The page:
THE STORY OF GESSLER AND STAUFFACHER
 Meanwhile, in Schwytz and Uri, Hermann Gessler was making himself
as much hated as was Berenger of Landenberg in
Gessler lived in a great castle at Küssnacht in
Schwytz. It was a strong and gloomy castle, and in it
were dreadful dungeons where he imprisoned the people
and tortured them according to his own wicked will. But
he was not pleased to have only one castle, and he made
up his mind to build another in Uri. So he began to
build one near the little town of Altorf, which lay at
the other end of the Lake of the Four Forest Cantons.
 Gessler forced the men of Uri to build this castle, and
he meant to use it not only as a house for himself, but
as a prison for the people.
The men of Uri worked unwillingly. Their hearts sank
within them as they hewed the stones and laid them one
on another, for they knew that they were building a
prison for themselves.
As the walls rose and the dark and gloomy prison cells
took shape, the men grew more and more sullen. "Who
would be the first," they asked themselves, "to lie in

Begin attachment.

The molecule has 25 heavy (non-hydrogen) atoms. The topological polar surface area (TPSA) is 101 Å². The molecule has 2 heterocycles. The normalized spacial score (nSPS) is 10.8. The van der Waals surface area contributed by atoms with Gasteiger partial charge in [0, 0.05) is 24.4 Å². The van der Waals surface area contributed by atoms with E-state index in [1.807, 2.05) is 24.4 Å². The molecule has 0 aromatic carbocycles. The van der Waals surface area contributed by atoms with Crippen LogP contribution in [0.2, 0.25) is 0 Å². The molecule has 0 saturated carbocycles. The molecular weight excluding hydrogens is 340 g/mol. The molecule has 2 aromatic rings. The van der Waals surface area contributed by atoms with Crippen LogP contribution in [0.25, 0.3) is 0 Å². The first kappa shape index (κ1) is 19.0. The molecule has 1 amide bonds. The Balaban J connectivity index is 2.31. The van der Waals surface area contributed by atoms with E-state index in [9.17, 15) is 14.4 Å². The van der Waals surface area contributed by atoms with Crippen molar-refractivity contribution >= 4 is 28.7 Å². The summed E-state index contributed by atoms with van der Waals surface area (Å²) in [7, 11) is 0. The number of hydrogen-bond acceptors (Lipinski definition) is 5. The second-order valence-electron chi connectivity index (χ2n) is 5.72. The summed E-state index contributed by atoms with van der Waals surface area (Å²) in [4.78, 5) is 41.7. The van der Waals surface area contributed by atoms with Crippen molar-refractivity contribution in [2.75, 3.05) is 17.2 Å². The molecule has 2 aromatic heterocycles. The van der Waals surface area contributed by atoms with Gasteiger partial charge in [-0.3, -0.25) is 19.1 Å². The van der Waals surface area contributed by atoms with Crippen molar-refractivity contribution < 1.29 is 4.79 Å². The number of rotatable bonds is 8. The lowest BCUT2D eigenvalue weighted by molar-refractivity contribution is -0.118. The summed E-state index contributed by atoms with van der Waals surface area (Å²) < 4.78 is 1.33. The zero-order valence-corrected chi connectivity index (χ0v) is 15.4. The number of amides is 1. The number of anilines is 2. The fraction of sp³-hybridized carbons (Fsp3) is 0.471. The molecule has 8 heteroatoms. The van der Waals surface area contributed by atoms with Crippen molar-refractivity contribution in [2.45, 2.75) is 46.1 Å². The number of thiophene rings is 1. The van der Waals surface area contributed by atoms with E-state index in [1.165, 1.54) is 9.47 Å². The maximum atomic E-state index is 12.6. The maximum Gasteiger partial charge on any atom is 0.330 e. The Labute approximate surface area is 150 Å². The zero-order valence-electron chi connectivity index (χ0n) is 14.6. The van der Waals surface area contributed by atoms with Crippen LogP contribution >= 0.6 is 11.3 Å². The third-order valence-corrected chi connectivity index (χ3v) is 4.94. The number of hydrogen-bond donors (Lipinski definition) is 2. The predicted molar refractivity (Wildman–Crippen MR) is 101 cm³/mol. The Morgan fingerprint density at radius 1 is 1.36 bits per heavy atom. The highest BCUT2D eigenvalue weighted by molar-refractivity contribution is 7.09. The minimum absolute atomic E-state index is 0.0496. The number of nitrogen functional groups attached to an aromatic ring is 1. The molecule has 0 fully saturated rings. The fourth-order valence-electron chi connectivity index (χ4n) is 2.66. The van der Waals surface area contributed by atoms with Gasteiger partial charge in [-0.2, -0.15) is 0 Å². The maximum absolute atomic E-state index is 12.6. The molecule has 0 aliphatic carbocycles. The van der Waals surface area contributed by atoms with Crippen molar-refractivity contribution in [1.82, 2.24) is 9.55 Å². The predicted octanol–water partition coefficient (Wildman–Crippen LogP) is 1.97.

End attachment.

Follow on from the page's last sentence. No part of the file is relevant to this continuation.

these dark dungeons?"
Gessler often came to watch the building and to jeer
and laugh at the unwilling workers. "You do not want to
build my castle," he said. "O you fierce lions! O you
stiff-necked peasants! Wait a little, and I will make
you tame and soft enough to wind around my finger."
"What will you call your castle?" asked
 a friend one day, as they stood to watch the building.
"I will call it the Curb of Uri," said Gessler, with a
cruel laugh, "for with it I will curb the proud spirit
of these peasants"; and the hearts of the men who heard
him sank still further. Were they thus to be bridled
and beaten like beasts of burden?
After watching the work for some time, Gessler and his
friend rode away. They were gaily clad, they looked
splendid and grand, but as they rode along they were
followed by the silent curses of the men of Uri.
"My friend," said Gessler, as he rode, "we will go back
to Küssnacht by another way. I have heard that an
insolent peasant called Werner Stauffacher has built
himself a new house. I wish to see it. There is no end
to the impudence of these peasants."
"But what will you do?" asked his friend.
"Do," said Gessler, "why, turn him out,